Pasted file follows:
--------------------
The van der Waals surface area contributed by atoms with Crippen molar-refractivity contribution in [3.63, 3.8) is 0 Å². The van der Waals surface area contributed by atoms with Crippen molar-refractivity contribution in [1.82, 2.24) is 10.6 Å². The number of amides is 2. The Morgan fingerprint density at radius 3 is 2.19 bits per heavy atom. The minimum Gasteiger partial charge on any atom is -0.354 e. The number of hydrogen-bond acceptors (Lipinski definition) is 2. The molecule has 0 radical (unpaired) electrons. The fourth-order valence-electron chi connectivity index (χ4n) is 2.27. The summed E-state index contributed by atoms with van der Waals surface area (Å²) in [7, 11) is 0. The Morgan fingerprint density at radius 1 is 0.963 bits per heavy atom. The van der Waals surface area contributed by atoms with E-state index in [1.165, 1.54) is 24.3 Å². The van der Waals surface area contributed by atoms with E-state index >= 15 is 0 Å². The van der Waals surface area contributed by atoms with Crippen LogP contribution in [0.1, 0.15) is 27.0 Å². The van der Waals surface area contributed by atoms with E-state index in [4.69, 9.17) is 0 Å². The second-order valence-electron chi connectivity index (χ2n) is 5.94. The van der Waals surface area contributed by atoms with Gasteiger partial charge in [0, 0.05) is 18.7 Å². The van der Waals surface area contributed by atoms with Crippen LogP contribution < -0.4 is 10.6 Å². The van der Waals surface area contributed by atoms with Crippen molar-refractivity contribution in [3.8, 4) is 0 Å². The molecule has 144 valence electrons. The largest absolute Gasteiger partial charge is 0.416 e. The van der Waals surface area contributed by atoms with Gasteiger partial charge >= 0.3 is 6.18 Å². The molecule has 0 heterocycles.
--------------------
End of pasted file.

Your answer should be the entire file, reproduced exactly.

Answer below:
The van der Waals surface area contributed by atoms with Crippen molar-refractivity contribution in [3.63, 3.8) is 0 Å². The van der Waals surface area contributed by atoms with Crippen molar-refractivity contribution in [1.82, 2.24) is 10.6 Å². The number of amides is 2. The Morgan fingerprint density at radius 3 is 2.19 bits per heavy atom. The minimum Gasteiger partial charge on any atom is -0.354 e. The number of hydrogen-bond acceptors (Lipinski definition) is 2. The molecule has 0 radical (unpaired) electrons. The fourth-order valence-electron chi connectivity index (χ4n) is 2.27. The summed E-state index contributed by atoms with van der Waals surface area (Å²) in [7, 11) is 0. The Morgan fingerprint density at radius 1 is 0.963 bits per heavy atom. The van der Waals surface area contributed by atoms with E-state index in [1.165, 1.54) is 24.3 Å². The van der Waals surface area contributed by atoms with E-state index >= 15 is 0 Å². The van der Waals surface area contributed by atoms with Crippen LogP contribution in [0.1, 0.15) is 27.0 Å². The van der Waals surface area contributed by atoms with E-state index in [4.69, 9.17) is 0 Å². The second-order valence-electron chi connectivity index (χ2n) is 5.94. The van der Waals surface area contributed by atoms with Gasteiger partial charge in [0, 0.05) is 18.7 Å². The van der Waals surface area contributed by atoms with Crippen LogP contribution < -0.4 is 10.6 Å². The van der Waals surface area contributed by atoms with Crippen molar-refractivity contribution in [3.8, 4) is 0 Å². The molecule has 144 valence electrons. The largest absolute Gasteiger partial charge is 0.416 e. The van der Waals surface area contributed by atoms with Gasteiger partial charge >= 0.3 is 6.18 Å². The molecule has 0 heterocycles.